Tim Finn Review: Ben Folds & Violent Femmes

Co-headlining tours have become a popular way to get bodies into venues and butts into seats. Some of them pair bands from disparate outposts on the music spectrum (see: Third Eye Blind with Jimmy Eat World); others match acts with similar tacks and overlapping fandoms (Train, Goo-Goo Dolls).

Friday’s show at Starlight Theater was a bit of both: Violent Femmes and Ben Folds.

The Femmes emerged from the Milwaukee music scene in the early 1980s, a punk band with acoustic roots that delved into stark lyrical themes with candor and whimsy.

The music and the band have aged well. Frontman Gordon Gano hasn’t shred a scrap of strength or nasality from his inimitable voice, and the band hasn’t lost its subversive sense of novelty and quirkiness, nor its unique means of stirring a crowd into a sing-along frenzy.

There were plenty of those moments, starting early in the set with Blister In The Sun, their first “hit” and one of several songs that directly address sex and sexuality (unless you think it isn’t about masturbation). Brian Ritchie wasn’t five notes in to the song’s famed opening bass riff before the crowd of 4,500-plus was on its feet as one, bouncing along and then miming the four-beat snare riff.

There were plenty of moments like that during a set that plumbed seven of the Femmes’ 10 studio albums, none deeper than the self-titled debut—now 36 years old—which was featured nine times in the 20-song set.

Other favorites from Violent Femmes were received with a palpable blend of joy and nostalgia: Good Feeling, Prove My Love, Gone Daddy Gone, and Gimme The Car. But so were more recent and lesser-known songs, like Another Chorus, one of three tracks from Hotel Last Resort, released earlier this year, and Good For/At Nothing, a track with a dollar-store Talking Heads vibe from the 2015 EP Happy New Year.

The highlight of the set came midway through, when Gano laid down some impressive banjo licks on a stellar version of Country Death Song, then played some lively fiddle on a hoedown rendition of Jesus Walking On The Water.

Other highlights: Black Girls, which featured a menagerie of horns, including a stout baritone sax (and a floor tom exhibition); and the two closers: American Music and Add It Up, an R-rated blast of reflection from an angry incel (involuntary celibate) that started with a Ralph Stanley/O, Death vibe before erupting into a jackhammer post-punk anthem.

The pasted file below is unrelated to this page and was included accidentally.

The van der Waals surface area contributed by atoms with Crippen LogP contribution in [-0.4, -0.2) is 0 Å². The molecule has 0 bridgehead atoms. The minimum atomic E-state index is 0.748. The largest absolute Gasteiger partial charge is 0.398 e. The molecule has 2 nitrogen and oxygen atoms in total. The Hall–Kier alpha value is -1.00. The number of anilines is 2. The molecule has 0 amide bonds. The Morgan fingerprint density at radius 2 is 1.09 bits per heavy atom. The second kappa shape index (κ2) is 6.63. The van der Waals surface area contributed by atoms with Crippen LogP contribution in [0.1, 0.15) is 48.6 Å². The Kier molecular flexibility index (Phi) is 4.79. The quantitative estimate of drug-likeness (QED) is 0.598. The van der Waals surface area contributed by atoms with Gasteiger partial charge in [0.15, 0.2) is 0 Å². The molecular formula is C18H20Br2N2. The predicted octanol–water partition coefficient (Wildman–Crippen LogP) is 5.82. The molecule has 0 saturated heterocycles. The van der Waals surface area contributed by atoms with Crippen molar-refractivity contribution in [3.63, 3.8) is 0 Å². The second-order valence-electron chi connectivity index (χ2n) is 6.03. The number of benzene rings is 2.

By the time the smoke had cleared from the Femmes set, Folds and his three-piece band were ready to unleash a set that was more formal but no less energetic.

He opened with a solo rendition of Annie Waits from Rockin’ The Suburbs, his first solo album (2001) and what would be the feature recording of the set (five of 16 songs), four of which were Ben Folds Five tracks.

Folds was his usual manic self. He is an amped-up hybrid of his heroes, Elton John and Billy Joel, one who attacks the piano from a standing/stooped position, as if poised to flee if necessary, and who sustains a high level of enthusiasm and motion. But those of us who have seen him many times would probably agree he was less garrulous than normal and less interested in engaging in his usual and comedic audience-participation antics. Friday night was the finale of the 14-show, 20-day tour; perhaps that’s why.

Nonetheless, his 75-minute set was spirited and filled with favorites, each a deftly composed number rife with clever and adroit lyrics. He followed Anniewith Battle Of Who Could Care Less, a buoyant BFF track with a slick and subtle Steely Dan vibe. Moscow Mitch featured some gritty blues harp riffs, as did the rollicking Do It Anyway, another BFF song that drew peals of approval and recognition.

Folds is famous for either creating a song on-the-spot or improvising lyrics to suit the locale and situation. He did the latter Friday, turning Rock This Bitch into a funny memoir about a Ben Folds Five show at the Bottleneck in Lawrence on a frigid winter night (February 1996) and its load-in, which supposedly included involvement from Jason Sudekis, then a nascent and aspiring improv-comedy actor in Kansas City. “One of us got really famous,” Folds deadpanned.

That followed a rollicking version of Zak and Sara, a dark tale with a glad-happy melody, and preceded one of the set’s brightest highlights: Rockin’ The Suburbs, an anthem about an angry white suburbanite “alone with all my pain” that resonates these days more than it used to.

For the first encore he called an audible and redeemed a request: the precious love song The Luckiest, which includes a tender verse about a woman dying days within the death of her longtime, 90-year-old husband. You couldn’t count all the couples slow-dancing and swaying to that one.

He ended with Army, a song about disillusionment and self-loathing from a guy who’s “been thinking a lot today” about his failure and who asks God to “spare me more rejection.” Another meeting of grim lyrics and bright melody.

Intentional or not, Folds’ closer directly paralleled the Femmes’: tales of isolation and disenchantment launched from different coordinates on the music globe—apt for the times we live in and apt for the intentions of this tour